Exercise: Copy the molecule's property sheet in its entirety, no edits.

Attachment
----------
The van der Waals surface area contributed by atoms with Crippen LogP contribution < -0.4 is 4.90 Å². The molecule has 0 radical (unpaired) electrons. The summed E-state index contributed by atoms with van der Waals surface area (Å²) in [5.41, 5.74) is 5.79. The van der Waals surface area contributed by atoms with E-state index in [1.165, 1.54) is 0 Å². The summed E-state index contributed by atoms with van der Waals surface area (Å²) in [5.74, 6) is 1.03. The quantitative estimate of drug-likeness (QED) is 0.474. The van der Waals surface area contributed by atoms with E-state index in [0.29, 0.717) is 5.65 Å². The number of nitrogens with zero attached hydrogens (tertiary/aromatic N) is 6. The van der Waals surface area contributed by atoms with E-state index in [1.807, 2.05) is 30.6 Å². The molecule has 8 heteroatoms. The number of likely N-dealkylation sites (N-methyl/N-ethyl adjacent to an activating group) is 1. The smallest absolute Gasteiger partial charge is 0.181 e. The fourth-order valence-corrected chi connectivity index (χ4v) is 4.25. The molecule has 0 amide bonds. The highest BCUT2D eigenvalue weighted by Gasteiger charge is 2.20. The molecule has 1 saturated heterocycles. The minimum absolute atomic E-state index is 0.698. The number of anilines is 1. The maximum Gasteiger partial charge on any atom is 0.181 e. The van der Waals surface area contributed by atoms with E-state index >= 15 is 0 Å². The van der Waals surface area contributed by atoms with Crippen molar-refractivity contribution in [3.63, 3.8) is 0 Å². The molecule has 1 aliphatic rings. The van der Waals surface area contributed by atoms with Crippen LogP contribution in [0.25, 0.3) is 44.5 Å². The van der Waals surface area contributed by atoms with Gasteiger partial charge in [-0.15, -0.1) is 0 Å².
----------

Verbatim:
The van der Waals surface area contributed by atoms with Crippen LogP contribution < -0.4 is 4.90 Å². The molecule has 0 radical (unpaired) electrons. The summed E-state index contributed by atoms with van der Waals surface area (Å²) in [5.41, 5.74) is 5.79. The van der Waals surface area contributed by atoms with E-state index in [1.165, 1.54) is 0 Å². The summed E-state index contributed by atoms with van der Waals surface area (Å²) in [5.74, 6) is 1.03. The quantitative estimate of drug-likeness (QED) is 0.474. The van der Waals surface area contributed by atoms with E-state index in [0.29, 0.717) is 5.65 Å². The number of nitrogens with zero attached hydrogens (tertiary/aromatic N) is 6. The van der Waals surface area contributed by atoms with E-state index in [1.807, 2.05) is 30.6 Å². The molecule has 8 heteroatoms. The number of likely N-dealkylation sites (N-methyl/N-ethyl adjacent to an activating group) is 1. The smallest absolute Gasteiger partial charge is 0.181 e. The fourth-order valence-corrected chi connectivity index (χ4v) is 4.25. The molecule has 0 amide bonds. The highest BCUT2D eigenvalue weighted by Gasteiger charge is 2.20. The molecule has 1 saturated heterocycles. The minimum absolute atomic E-state index is 0.698. The number of anilines is 1. The maximum Gasteiger partial charge on any atom is 0.181 e. The van der Waals surface area contributed by atoms with E-state index >= 15 is 0 Å². The van der Waals surface area contributed by atoms with Crippen molar-refractivity contribution in [3.63, 3.8) is 0 Å². The molecule has 1 aliphatic rings. The van der Waals surface area contributed by atoms with Crippen LogP contribution in [0.25, 0.3) is 44.5 Å². The van der Waals surface area contributed by atoms with Gasteiger partial charge in [-0.15, -0.1) is 0 Å².